Volume XXXIX-B3
Int. Arch. Photogramm. Remote Sens. Spatial Inf. Sci., XXXIX-B3, 397-402, 2012
https://doi.org/10.5194/isprsarchives-XXXIX-B3-397-2012
© Author(s) 2012. This work is distributed under
the Creative Commons Attribution 3.0 License.
Int. Arch. Photogramm. Remote Sens. Spatial Inf. Sci., XXXIX-B3, 397-402, 2012
https://doi.org/10.5194/isprsarchives-XXXIX-B3-397-2012
© Author(s) 2012. This work is distributed under
the Creative Commons Attribution 3.0 License.

  31 Jul 2012

31 Jul 2012

IMAGE ACQUISITION CONSTRAINTS FOR PANORAMIC FRAME CAMERA IMAGING

H. Kauhanen and P. Rönnholm H. Kauhanen and P. Rönnholm
  • Aalto University School of Engineering, Department of Surveying and Planning, Finland

Keywords: Close range photogrammetry, Perspective error, Camera geometry, Simulation, Concentric, Eccentric

Abstract. The paper describes an approach to quantify the amount of projective error produced by an offset of projection centres in a panoramic imaging workflow. We have limited this research to such panoramic workflows in which several sub-images using planar image sensor are taken and then stitched together as a large panoramic image mosaic. The aim is to simulate how large the offset can be before it introduces significant error to the dataset. The method uses geometrical analysis to calculate the error in various cases. Constraints for shooting distance, focal length and the depth of the area of interest are taken into account. Considering these constraints, it is possible to safely use even poorly calibrated panoramic camera rig with noticeable offset in projection centre locations. The aim is to create datasets suited for photogrammetric reconstruction. Similar constraints can be used also for finding recommended areas from the image planes for automatic feature matching and thus improve stitching of sub-images into full panoramic mosaics.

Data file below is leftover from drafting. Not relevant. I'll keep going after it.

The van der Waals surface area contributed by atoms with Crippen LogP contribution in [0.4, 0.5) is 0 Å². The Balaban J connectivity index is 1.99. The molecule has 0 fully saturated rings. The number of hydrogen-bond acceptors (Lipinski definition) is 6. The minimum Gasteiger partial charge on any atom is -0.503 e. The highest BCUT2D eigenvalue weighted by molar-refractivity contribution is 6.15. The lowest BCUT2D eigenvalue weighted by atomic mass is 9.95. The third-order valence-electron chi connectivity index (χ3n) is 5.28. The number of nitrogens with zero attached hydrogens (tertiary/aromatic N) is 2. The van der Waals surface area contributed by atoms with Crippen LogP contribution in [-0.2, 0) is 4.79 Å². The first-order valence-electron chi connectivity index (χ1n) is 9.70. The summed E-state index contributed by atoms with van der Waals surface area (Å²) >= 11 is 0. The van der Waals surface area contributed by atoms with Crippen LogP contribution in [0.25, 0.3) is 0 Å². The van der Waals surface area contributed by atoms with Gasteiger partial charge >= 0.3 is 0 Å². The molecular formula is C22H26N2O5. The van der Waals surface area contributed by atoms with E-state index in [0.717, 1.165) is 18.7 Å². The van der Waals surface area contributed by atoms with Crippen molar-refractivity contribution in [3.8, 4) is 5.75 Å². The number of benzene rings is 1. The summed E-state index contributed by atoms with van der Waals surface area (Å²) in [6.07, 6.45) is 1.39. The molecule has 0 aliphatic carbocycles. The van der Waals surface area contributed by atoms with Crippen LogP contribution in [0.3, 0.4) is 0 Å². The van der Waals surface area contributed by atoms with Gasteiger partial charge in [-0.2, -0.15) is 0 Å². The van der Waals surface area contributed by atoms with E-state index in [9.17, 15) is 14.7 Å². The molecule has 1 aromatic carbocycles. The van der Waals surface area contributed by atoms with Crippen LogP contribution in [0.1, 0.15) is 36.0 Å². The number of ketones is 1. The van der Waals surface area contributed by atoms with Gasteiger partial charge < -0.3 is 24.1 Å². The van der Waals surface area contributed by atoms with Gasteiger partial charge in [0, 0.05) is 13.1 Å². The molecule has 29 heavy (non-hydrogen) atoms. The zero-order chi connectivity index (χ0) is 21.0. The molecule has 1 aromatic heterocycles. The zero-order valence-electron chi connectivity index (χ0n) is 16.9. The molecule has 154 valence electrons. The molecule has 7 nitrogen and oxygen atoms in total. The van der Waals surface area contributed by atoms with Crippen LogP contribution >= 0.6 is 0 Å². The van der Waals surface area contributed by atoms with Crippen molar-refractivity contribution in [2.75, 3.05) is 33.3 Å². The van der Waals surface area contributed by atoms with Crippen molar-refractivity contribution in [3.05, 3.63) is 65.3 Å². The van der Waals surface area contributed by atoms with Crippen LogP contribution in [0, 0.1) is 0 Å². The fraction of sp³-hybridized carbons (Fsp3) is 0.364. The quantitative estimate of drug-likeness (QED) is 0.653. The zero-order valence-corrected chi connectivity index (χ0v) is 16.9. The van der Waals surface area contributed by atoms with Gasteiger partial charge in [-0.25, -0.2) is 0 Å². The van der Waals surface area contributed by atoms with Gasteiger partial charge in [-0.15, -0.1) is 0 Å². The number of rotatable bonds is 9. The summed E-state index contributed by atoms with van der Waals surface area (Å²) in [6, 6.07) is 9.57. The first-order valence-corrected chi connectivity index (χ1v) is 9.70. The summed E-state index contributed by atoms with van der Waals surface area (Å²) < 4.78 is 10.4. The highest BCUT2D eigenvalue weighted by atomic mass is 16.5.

The results are mainly designed to be used with long focal length cameras where the offset of projection centre of sub-images can seem to be significant but on the other hand the shooting distance is also long. We show that in such situations the error introduced by the offset of the projection centres results only in negligible error when stitching a metric panorama. Even if the main use of the results is with cameras of long focal length, they are feasible for all focal lengths.